“I went to my favourite deli for bagels and just hoped it would trigger something in me, like it would trigger some memories,” she says. “And it did.”
From the start, Alderton knew she wanted to write the series herself. But when she began developing the show, which is semi-fictionalised and inspired by the book rather than based on it, she found she wanted more voices in the room to help her establish the fictional world of the series.
A one-week writers’ room was then convened with Monica Heisey, Alissa Anne Jeun Yi, Demi Nandhra, Yemi Oyefuwa, Honey Ross and Cherish Shirley. Shirley then co-wrote one episode and became a story consultant across the series.
“Other than that, I wrote it myself – but what I now realise about making TV is there are so many creative voices and so many people helping you make decisions that I don’t know if true auteurism can exist in TV,” says the writer, who describes herself as the series showrunner. “You’ve got all these other amazing people and ideas being crowded in, which is brilliant. It’s so important to hire the people whose vision that you trust, who are experts in their field, and then I really believe the most important thing as a showrunner you can do is empower those heads of department. That’s what hiring is. It’s like saying, ‘I trust you, I trust this vision.’”
Each episode is built around points of reality or moments from the book that were important to Alderton. But she says the writers’ room was key to opening up the world of the story in her mind and imagining the numerous other characters and details she could bring into it.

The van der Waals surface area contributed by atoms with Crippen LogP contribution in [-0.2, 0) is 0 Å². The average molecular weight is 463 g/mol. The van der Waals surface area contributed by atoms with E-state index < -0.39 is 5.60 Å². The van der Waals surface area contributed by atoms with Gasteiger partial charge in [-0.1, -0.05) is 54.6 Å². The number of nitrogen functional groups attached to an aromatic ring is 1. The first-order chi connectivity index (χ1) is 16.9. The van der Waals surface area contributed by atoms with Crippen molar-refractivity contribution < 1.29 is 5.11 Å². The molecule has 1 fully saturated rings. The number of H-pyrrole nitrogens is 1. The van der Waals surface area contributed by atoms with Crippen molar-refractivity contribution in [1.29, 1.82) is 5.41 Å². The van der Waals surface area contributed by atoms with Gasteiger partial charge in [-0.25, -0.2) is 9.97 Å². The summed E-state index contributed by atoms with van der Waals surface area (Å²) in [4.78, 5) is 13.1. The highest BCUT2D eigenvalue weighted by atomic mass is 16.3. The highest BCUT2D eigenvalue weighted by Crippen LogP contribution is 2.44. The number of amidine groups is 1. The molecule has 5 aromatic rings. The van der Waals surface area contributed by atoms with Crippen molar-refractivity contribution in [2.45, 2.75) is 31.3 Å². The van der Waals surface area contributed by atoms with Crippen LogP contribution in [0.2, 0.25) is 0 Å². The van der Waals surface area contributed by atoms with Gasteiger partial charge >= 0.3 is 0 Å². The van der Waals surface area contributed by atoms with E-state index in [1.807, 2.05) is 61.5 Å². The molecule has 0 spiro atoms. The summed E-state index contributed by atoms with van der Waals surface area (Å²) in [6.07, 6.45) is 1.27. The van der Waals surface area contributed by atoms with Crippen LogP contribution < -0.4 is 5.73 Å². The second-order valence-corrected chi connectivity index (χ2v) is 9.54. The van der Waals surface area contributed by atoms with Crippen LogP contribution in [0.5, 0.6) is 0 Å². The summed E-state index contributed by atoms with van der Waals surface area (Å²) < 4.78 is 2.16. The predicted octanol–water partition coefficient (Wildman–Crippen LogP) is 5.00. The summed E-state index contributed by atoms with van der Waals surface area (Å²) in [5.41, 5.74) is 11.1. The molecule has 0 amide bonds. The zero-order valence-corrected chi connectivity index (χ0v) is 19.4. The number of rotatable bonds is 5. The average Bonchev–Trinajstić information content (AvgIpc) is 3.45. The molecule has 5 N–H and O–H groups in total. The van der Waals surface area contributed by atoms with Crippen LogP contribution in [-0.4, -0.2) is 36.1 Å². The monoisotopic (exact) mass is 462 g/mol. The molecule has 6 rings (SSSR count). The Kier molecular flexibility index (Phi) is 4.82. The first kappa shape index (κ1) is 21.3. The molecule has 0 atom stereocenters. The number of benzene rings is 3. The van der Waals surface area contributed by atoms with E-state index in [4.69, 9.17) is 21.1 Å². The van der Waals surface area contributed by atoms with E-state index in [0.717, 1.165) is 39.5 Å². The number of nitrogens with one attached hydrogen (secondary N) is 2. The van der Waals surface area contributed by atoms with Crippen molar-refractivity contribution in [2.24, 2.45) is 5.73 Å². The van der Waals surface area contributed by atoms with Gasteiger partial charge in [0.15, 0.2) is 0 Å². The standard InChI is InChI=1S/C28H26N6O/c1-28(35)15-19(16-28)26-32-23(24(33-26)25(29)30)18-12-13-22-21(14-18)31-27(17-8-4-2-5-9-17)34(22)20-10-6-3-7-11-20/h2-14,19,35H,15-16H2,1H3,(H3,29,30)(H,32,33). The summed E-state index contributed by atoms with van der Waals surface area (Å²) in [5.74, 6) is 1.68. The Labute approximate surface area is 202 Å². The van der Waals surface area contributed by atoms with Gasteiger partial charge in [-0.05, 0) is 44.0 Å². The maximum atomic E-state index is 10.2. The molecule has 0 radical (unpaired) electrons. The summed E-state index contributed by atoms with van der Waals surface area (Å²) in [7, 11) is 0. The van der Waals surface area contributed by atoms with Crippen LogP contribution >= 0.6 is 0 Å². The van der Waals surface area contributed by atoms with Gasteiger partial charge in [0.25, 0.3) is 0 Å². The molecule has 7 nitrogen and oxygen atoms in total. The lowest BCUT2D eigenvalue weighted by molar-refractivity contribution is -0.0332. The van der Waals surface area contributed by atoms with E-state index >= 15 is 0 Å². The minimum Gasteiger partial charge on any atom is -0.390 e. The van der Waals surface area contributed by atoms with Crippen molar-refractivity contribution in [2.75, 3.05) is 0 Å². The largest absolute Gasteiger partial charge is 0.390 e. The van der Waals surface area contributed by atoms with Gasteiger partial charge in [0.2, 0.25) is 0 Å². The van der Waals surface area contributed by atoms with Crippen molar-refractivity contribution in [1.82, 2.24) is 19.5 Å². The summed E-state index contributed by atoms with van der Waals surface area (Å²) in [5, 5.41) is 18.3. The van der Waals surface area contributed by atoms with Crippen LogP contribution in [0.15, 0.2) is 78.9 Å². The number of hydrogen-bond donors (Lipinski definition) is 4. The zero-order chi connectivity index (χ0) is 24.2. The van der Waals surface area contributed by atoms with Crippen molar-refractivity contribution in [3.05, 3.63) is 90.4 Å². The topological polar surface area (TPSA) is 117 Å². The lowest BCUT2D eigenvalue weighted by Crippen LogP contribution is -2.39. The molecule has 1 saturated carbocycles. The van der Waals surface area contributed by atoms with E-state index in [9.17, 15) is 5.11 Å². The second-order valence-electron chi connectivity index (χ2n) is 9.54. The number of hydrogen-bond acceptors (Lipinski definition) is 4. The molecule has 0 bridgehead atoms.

“The last thing I did before I made this was write a novel, and make-believe’s really fun,” she says. “It’s a much easier place to be than trying to cobble together stories from reality. We then went about it the way you would go about any story, working out how you make this the most dramatic, the most interesting, the most real, the most funny, the most charming story we can.”
As the showrunner, she also took huge interest in every aspect of the show, from discussions with director China Moo-Young (Intergalactic, Harlots) about her ideas for the visual look of the series, to hanging out in the costume department. “I loved seeing what the plans were for the girls’ hair, because when you’re 24, there’s nothing in the world that’s more important than your hair.”
But what she learned about showrunning is it’s not about having the final decision. Instead, “it’s about having an instinct for the direction of travel, knowing where you want to end up and helping people understand that,” she says. “It’s about being very clear with the creative people you trust saying, ‘This is what the vision is, this is what the aim is,’ and that’s non-negotiable. Then what is negotiable for the rest of the whole journey is how you get there and how you do it. That’s entirely collaborative and that’s not the showrunner’s job at all. The showrunner’s job is to invite in discussion and empower those people to make those decisions.”